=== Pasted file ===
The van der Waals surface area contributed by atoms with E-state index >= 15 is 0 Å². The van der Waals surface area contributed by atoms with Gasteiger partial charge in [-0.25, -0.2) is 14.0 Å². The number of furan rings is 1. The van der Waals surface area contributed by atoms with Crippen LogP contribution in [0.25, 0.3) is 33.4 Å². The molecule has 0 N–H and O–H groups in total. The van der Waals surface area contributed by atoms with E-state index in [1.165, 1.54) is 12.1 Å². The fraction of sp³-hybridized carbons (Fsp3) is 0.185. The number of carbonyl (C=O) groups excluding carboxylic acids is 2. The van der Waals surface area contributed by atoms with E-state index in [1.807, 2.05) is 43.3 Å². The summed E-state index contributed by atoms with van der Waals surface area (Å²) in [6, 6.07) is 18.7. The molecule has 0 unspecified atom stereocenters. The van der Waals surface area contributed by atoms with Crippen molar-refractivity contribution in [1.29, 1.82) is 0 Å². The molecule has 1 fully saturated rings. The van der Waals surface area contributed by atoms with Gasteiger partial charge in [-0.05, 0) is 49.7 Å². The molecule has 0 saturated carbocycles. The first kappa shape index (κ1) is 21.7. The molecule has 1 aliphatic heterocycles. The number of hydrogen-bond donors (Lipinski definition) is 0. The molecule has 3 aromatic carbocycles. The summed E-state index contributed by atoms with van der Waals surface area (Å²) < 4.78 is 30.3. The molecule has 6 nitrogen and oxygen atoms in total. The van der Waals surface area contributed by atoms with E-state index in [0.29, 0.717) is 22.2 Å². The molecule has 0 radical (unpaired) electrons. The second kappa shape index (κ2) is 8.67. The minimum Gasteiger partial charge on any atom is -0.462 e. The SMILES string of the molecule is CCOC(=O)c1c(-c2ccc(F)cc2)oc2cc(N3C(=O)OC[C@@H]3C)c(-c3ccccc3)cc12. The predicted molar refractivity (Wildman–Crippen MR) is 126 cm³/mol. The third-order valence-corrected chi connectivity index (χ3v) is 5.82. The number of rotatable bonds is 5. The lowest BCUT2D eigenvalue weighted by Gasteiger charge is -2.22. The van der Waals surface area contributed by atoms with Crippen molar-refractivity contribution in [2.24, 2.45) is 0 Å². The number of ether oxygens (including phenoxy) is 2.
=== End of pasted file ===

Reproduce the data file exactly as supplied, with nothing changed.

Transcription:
The van der Waals surface area contributed by atoms with E-state index >= 15 is 0 Å². The van der Waals surface area contributed by atoms with Gasteiger partial charge in [-0.25, -0.2) is 14.0 Å². The number of furan rings is 1. The van der Waals surface area contributed by atoms with Crippen LogP contribution in [0.25, 0.3) is 33.4 Å². The molecule has 0 N–H and O–H groups in total. The van der Waals surface area contributed by atoms with E-state index in [1.165, 1.54) is 12.1 Å². The fraction of sp³-hybridized carbons (Fsp3) is 0.185. The number of carbonyl (C=O) groups excluding carboxylic acids is 2. The van der Waals surface area contributed by atoms with E-state index in [1.807, 2.05) is 43.3 Å². The summed E-state index contributed by atoms with van der Waals surface area (Å²) in [6, 6.07) is 18.7. The molecule has 0 unspecified atom stereocenters. The van der Waals surface area contributed by atoms with Crippen molar-refractivity contribution in [1.29, 1.82) is 0 Å². The molecule has 1 fully saturated rings. The van der Waals surface area contributed by atoms with Gasteiger partial charge in [-0.05, 0) is 49.7 Å². The molecule has 0 saturated carbocycles. The first kappa shape index (κ1) is 21.7. The molecule has 1 aliphatic heterocycles. The number of hydrogen-bond donors (Lipinski definition) is 0. The molecule has 3 aromatic carbocycles. The summed E-state index contributed by atoms with van der Waals surface area (Å²) < 4.78 is 30.3. The molecule has 6 nitrogen and oxygen atoms in total. The van der Waals surface area contributed by atoms with E-state index in [0.29, 0.717) is 22.2 Å². The molecule has 0 radical (unpaired) electrons. The second kappa shape index (κ2) is 8.67. The minimum Gasteiger partial charge on any atom is -0.462 e. The SMILES string of the molecule is CCOC(=O)c1c(-c2ccc(F)cc2)oc2cc(N3C(=O)OC[C@@H]3C)c(-c3ccccc3)cc12. The predicted molar refractivity (Wildman–Crippen MR) is 126 cm³/mol. The third-order valence-corrected chi connectivity index (χ3v) is 5.82. The number of rotatable bonds is 5. The lowest BCUT2D eigenvalue weighted by Gasteiger charge is -2.22. The van der Waals surface area contributed by atoms with Crippen molar-refractivity contribution in [2.24, 2.45) is 0 Å². The number of ether oxygens (including phenoxy) is 2.